Santiman: Dynamic Creole Choir of Cuba


TJNELSON reviews The Creole Choir of Cuba’s Santiman (Real World Records, 2013) for

Following up on their debut recording Tande-La on the Real World Records label, The Creole Choir of Cuba is back for another explosive listen into this dynamic singing group. As descendants of freed Haitian slaves from the city of Camagüey, Cuba, these ten vocalists, along with their leader Emilia Diaz Chavez and guest musicians pianist Tom Cawley, trumpeter Paul Bilson and flutist Dramane Dembele, Santiman glories out a sound that is ripe with Africa, the Caribbean and Cuba that enthralls as is uplifts the musical soul.

Thrilling audiences since their international debut recording in 2010, The Creole Choir of Cuba has struck admiration in such venues BBC Two’s with Jools Holland, London Jazz Festival, the Barbican, Celtic Connections and the BT River of Music festival. American fans will soon get their own healthy dose with a tour planned for late February and March from New York, Florida, the Carolinas, Virginia and Florida, so fans should keep a sharp eye out for tickets.

If you were expecting to listen to Santiman supine and still, well, you can just forget it. Intertwining vocals against a backdrop of dishy Africa, Caribbean and Cuban rhythms, Santiman takes listeners on a musical journey that opens with the achingly beautiful “Preludio,” written by Emilia Diaz Chavez, before the group makes its way through such stunning tracks as “Llegada,” also written by Ms. Diaz Chavez, the deliciously worked “Camina Como Chencha” and preciously soulful “Fey Oh Di Nou.”

Embracing in traditional tunes like “Simbi,” “Soufle Van – Mangaje” and the sweetly worked “Panama Mwen Tonbe,” The Creole Choir of Cuba invariably finds a way to musically embrace both joy and sorrow with such delightful exquisiteness. Nothing puts it quite so pointedly as with “Jubileo,” where “the whole town sing and dance because now they have water to drink, to cook, for showers, and also to breed their animals.”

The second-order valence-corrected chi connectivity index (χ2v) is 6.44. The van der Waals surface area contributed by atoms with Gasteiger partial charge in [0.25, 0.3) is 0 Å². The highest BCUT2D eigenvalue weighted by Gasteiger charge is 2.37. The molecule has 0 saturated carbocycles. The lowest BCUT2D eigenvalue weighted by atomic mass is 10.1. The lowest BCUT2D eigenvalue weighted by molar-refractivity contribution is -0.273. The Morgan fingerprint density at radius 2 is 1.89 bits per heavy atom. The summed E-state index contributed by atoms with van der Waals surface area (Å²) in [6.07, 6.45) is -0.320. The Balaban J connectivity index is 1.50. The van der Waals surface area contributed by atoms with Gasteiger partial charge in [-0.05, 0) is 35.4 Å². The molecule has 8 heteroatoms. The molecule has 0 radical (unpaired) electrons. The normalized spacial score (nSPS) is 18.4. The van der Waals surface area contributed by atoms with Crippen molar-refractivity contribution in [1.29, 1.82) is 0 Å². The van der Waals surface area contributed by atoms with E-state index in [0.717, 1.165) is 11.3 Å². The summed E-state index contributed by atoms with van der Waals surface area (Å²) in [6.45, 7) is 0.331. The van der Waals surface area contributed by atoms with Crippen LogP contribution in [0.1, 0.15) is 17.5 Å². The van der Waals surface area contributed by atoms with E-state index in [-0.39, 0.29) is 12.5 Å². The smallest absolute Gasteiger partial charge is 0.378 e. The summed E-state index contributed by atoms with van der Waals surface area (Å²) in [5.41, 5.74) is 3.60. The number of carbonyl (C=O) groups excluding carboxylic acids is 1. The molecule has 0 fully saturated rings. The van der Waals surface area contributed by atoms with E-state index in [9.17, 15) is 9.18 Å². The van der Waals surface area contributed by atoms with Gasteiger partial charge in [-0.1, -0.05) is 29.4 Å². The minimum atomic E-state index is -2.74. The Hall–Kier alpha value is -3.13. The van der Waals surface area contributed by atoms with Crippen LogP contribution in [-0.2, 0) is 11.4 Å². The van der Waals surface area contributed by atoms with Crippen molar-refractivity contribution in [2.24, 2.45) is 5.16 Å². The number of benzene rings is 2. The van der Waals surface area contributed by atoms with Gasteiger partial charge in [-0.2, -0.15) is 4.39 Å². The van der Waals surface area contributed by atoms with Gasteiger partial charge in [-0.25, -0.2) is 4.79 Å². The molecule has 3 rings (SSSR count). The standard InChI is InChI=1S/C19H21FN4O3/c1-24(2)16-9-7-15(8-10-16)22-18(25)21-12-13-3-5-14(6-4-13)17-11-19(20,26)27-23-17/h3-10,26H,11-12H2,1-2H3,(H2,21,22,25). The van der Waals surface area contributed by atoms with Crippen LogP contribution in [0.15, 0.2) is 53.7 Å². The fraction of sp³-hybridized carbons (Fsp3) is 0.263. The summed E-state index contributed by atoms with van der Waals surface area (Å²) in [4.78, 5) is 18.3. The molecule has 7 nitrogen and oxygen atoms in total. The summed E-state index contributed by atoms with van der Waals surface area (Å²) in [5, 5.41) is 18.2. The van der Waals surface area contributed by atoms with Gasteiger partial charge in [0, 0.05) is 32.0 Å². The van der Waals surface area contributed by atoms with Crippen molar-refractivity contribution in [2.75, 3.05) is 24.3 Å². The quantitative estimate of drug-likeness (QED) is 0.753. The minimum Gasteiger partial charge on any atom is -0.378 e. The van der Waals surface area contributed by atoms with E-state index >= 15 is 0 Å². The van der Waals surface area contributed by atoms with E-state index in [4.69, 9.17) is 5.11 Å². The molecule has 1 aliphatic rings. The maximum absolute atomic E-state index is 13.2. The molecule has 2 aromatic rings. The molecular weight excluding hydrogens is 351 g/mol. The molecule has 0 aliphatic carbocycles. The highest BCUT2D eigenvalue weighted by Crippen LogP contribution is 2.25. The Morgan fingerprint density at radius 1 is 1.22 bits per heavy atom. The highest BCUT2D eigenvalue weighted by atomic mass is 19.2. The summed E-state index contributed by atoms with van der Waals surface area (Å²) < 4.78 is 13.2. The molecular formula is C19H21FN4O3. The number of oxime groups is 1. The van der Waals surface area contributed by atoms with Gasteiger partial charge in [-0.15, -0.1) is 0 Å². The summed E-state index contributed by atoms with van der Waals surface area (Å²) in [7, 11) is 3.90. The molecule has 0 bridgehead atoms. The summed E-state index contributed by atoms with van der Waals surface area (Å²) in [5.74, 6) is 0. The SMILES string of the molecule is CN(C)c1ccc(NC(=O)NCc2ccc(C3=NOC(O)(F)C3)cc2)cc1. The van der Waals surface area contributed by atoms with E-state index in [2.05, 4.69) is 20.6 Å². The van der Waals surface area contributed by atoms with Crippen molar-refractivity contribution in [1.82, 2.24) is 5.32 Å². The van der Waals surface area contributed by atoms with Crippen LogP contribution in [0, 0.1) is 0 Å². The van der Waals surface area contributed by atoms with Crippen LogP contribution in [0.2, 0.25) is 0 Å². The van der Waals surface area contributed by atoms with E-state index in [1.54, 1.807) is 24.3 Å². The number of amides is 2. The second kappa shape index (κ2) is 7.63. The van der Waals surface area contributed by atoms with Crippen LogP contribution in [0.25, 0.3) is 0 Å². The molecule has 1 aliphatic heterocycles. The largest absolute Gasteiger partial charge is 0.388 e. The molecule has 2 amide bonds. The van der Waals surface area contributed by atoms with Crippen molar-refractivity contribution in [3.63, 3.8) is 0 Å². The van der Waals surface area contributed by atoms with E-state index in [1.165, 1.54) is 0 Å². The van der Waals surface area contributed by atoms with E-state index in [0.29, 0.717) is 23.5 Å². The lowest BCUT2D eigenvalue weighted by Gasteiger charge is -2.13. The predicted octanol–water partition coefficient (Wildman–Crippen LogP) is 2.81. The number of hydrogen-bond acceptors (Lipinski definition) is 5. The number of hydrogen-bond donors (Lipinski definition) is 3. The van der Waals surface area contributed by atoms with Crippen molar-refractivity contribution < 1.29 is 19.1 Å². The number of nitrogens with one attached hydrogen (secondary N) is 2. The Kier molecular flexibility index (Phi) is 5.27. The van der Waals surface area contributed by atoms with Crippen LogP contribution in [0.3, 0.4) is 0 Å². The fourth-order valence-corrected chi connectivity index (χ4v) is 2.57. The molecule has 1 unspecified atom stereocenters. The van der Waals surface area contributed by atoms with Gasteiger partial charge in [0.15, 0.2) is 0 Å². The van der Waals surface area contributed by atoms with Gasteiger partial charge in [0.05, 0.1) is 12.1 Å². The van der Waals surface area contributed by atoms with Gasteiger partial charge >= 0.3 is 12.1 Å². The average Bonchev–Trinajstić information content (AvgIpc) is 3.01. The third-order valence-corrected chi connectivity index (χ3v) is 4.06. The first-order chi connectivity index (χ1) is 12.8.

Perhaps the most poignant track is one written by Teresita Romero Miranda entitled “Pou Ki Ayiti Kriye?” or “Why Does Haiti Cry?” about the suffering of Haiti’s people. Other gems include the merengue “Tripot” with flutist Dramane Dembele and the charming “Marasa Elu” that tells of story of an orphaned child.

Ms. Diaz Chavez gives some insight by saying, “Santiman gives us great hope and joy. These songs are a part of a dream of being able to record our experience after the fateful earthquake. We are certain that this record will be our best so far, because it comes from our hearts.”

Santiman is too glorious to pass up and those living in tour cities should jump quick to get on the band wagon.

Tour Dates

Feb. 22 – Ithaca, NY at Cornell Concert Series

Feb. 25 – Tallahassee, FL at Seven Days of Opening Nights

Feb. 26 – Gainsville, FL at University of Florida

Feb. 27-28 – Ft. Pierce, FL at The Sunrise Theatre

Mar. 1 – Lake Worth, FL at The Duncan Theatre at Palm Beach State College

Mar. 3 – Tampa, FL at Straz Center for the Performing Arts

Mar. 7 – Clemson, SC at Clemson University

Mar. 8 – Charlotte, NC at The North Carolina Blumenthal PAC

Mar. 10 Newport News, VA at Christopher Newport University

Mar. 13 Chicago, IL at Old Town School of Music

Mar. 17 Miami, FL at Miami Light Project

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